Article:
U.S. President Joe Biden is the most publicly religious American president since at least Jimmy Carter. Biden is knowledgeable of Catholic social teaching. He is comfortable talking about his faith, attends Mass weekly and prays his rosary regularly. Yet, the United States Conference of Catholic Bishops (USCCB) is not comfortable with Biden. The reason? He is an unabashed supporter of abortion rights.

Published in Glen Argan

WASHINGTON -- Vatican officials announced Nov. 6 that the Holy See will release Nov. 10 a long-awaited report on the investigation about the ascent to power of now-disgraced former U.S. Cardinal Theodore E. McCarrick.

Published in International

TORONTO - What makes a hospital, nursing home or hospice Catholic isn’t the cross in the lobby. It is the decisions made in each and every examination room, operating theatre, boardroom and clinic.

More than 100 Catholic health care institutions in Canada have just received a new guide to help them make those decisions. The third edition of the Catholic Health Alliance of Canada’s Health Ethics Guide has been almost five years in the making and thoroughly updates the 2000 edition.

The Canadian book is fundamentally different from the Ethical and Religious Directives manual produced by the United States Conference of Catholic Bishops, said contributing editor Sr. Nuala Kenny. Rather than a legalistic code of forbidden acts gleaned from Catholic moral theology, the new Health Ethics Guide begins with goals and ideals shared by doctors, nurses, administrators in all Catholic institutions, she said.

“The fact of the matter is that the most important thing for those who are in Catholic health care is their self-identification that health care is not simply a business or a service like any other,” said Kenny. “It is the continuation of the healing and reconciling mission of Jesus Christ. This is a recommitment to that notion.”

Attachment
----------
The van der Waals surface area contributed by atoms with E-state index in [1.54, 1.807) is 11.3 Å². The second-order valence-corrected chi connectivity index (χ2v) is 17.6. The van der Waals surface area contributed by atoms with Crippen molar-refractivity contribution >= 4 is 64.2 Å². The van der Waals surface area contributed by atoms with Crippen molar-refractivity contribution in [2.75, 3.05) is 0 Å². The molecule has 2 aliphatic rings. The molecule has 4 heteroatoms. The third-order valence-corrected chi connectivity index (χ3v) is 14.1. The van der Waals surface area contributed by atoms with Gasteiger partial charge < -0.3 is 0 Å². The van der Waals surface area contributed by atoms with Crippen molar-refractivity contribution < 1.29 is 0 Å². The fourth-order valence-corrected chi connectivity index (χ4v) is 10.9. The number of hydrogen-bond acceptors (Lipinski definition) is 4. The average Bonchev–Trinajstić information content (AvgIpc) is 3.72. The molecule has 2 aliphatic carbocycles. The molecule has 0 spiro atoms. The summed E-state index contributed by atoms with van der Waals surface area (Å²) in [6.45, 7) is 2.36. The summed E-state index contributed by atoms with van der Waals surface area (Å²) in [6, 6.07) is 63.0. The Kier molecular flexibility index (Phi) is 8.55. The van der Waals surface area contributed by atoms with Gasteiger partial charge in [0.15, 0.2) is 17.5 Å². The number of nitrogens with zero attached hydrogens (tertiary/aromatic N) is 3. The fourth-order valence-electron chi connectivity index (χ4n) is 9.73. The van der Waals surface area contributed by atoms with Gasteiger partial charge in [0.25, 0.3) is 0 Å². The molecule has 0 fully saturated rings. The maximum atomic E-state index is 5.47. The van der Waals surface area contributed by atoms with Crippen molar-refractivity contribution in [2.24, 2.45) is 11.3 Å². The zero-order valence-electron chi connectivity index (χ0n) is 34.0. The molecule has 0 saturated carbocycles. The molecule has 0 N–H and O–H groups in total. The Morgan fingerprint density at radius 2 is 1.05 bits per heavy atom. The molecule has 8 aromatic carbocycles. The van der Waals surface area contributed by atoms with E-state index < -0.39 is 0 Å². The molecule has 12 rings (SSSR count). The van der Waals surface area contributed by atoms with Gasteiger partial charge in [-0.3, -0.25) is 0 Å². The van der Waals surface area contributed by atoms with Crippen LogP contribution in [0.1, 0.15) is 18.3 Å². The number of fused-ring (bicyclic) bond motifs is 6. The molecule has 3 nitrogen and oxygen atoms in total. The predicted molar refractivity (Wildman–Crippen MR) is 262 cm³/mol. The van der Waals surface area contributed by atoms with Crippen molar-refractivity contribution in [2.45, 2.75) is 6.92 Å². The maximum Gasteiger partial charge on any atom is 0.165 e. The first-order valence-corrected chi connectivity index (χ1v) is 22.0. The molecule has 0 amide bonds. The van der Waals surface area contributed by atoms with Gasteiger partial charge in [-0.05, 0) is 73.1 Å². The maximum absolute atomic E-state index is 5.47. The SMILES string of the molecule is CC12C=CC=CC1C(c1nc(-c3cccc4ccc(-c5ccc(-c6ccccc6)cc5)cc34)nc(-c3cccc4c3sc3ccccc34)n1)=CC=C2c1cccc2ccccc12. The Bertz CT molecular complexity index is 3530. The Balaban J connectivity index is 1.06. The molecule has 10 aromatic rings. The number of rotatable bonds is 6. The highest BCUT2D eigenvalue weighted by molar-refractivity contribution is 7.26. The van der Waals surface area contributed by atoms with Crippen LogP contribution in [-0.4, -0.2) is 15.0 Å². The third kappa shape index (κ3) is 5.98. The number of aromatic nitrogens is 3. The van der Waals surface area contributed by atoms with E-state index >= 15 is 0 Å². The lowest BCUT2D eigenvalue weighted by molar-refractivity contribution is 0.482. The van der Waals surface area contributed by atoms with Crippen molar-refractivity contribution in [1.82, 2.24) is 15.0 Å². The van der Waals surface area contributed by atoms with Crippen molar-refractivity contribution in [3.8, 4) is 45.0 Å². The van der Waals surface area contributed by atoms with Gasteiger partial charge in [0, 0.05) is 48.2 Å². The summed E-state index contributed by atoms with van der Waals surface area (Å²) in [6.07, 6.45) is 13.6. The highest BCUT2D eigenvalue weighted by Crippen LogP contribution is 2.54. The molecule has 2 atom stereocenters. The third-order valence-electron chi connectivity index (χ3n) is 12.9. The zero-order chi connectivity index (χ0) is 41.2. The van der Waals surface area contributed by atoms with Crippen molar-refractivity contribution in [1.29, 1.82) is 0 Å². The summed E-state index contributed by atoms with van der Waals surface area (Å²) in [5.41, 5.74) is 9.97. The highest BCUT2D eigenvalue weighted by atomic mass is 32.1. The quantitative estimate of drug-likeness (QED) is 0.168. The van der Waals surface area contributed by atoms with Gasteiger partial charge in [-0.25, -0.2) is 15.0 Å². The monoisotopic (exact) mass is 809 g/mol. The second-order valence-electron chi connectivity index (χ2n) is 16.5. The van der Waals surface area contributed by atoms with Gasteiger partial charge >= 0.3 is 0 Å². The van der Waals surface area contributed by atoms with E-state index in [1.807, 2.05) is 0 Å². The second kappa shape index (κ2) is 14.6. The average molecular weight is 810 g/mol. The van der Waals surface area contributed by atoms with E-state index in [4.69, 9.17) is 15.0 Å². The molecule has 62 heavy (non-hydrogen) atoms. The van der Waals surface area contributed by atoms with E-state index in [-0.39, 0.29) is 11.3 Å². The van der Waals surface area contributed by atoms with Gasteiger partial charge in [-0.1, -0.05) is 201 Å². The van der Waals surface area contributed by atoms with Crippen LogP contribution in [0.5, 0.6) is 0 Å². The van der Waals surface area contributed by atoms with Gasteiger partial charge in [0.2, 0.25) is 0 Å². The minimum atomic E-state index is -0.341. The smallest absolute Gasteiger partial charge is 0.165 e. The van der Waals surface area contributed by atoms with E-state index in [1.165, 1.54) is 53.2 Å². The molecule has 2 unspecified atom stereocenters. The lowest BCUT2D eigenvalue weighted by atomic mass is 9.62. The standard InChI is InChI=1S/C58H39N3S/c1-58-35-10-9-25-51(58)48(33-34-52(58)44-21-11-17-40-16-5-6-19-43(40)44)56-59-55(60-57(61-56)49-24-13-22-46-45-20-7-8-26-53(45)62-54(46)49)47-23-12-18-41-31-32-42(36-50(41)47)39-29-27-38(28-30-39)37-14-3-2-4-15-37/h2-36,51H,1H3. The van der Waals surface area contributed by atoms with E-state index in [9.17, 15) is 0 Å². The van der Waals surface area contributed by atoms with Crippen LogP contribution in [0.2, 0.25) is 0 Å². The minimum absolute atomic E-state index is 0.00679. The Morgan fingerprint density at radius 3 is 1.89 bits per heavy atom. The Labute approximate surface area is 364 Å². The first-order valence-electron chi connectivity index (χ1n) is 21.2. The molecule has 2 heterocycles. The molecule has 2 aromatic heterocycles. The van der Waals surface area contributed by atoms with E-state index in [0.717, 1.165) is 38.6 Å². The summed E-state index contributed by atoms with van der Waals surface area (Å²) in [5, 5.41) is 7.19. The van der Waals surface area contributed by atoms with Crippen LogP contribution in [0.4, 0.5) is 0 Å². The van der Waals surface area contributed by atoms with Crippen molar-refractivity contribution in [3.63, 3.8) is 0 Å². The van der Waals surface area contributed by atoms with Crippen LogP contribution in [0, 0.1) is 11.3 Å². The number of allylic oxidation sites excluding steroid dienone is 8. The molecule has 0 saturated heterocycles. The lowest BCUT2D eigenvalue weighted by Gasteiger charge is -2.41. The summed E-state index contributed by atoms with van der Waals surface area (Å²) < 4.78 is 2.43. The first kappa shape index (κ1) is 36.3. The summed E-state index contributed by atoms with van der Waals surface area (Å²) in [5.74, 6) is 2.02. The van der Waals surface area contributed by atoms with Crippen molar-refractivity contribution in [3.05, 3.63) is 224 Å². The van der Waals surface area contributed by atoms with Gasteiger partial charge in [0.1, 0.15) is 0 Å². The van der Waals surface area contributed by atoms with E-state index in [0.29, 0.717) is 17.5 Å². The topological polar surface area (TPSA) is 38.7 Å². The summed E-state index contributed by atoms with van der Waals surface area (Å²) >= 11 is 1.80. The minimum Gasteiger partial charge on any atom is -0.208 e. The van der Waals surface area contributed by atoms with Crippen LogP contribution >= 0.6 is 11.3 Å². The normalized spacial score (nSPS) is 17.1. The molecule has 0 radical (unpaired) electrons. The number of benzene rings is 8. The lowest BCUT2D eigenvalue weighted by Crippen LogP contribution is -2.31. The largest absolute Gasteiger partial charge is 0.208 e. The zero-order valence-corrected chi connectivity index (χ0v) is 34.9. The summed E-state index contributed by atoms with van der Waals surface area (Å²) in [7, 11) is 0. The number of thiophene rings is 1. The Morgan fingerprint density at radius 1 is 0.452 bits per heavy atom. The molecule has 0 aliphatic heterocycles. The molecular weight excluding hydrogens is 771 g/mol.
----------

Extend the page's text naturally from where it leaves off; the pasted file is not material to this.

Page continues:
The recommitment starts with Scripture. The Health Ethics Guide begins with the parable of the Good Samaritan.

“The Good Samaritan has every element of contemporary health care,” said Kenny. “It has the questions about who is your neighbour? Where are the needs? Today, what are the unmet needs?”

The best part of the Canadian guide is that it isn’t produced by outsiders and then imposed on Catholic health institutions, said Kenny, a retired pediatrician, professor of medicine and professor of medical ethics.

“This is produced by people who are in the trenches,” she said.

The central idea that drives the Health Ethics Guide is the inherent dignity of every human being, said Bishop Noel Simard of Valleyfield, Que. Simard is a former professor of moral theology who served as part of the writing team on the guide.

“It is not because you have the capacity to make decisions that you have dignity,” Simard told a Catholic Health Association of Ontario convention where the new Health Ethics Guide was launched Oct. 11 in Toronto. “It is because you are human.”

If the dignity of the human is central to every decision in health care, then certain conclusions are unavoidable, he said.

“Because we are Catholic and we try to follow the Gospel, we have a duty of special care to the poor, the weak and the vulnerable,” he said.

“We need to look at the common good.”

There’s no big news regarding settled issues from abortion to assisted suicide, said Kenny.

“If you compare this to the previous version, there’s nothing new and groundbreaking in the sense of a new teaching,” she said.

But the guide does offer concrete help to institutions looking to foster a Catholic identity in a situation where not everyone working for the hospital is Catholic and not everyone served by the hospital is Catholic.

The guide bears the Nihil Obstat of the permanent council of the Canadian Conference of Catholic Bishops. It is published by the Catholic Health Alliance of Canada, distributed by Novalis. The 162-page softcover book sells for $20.

Published in Canada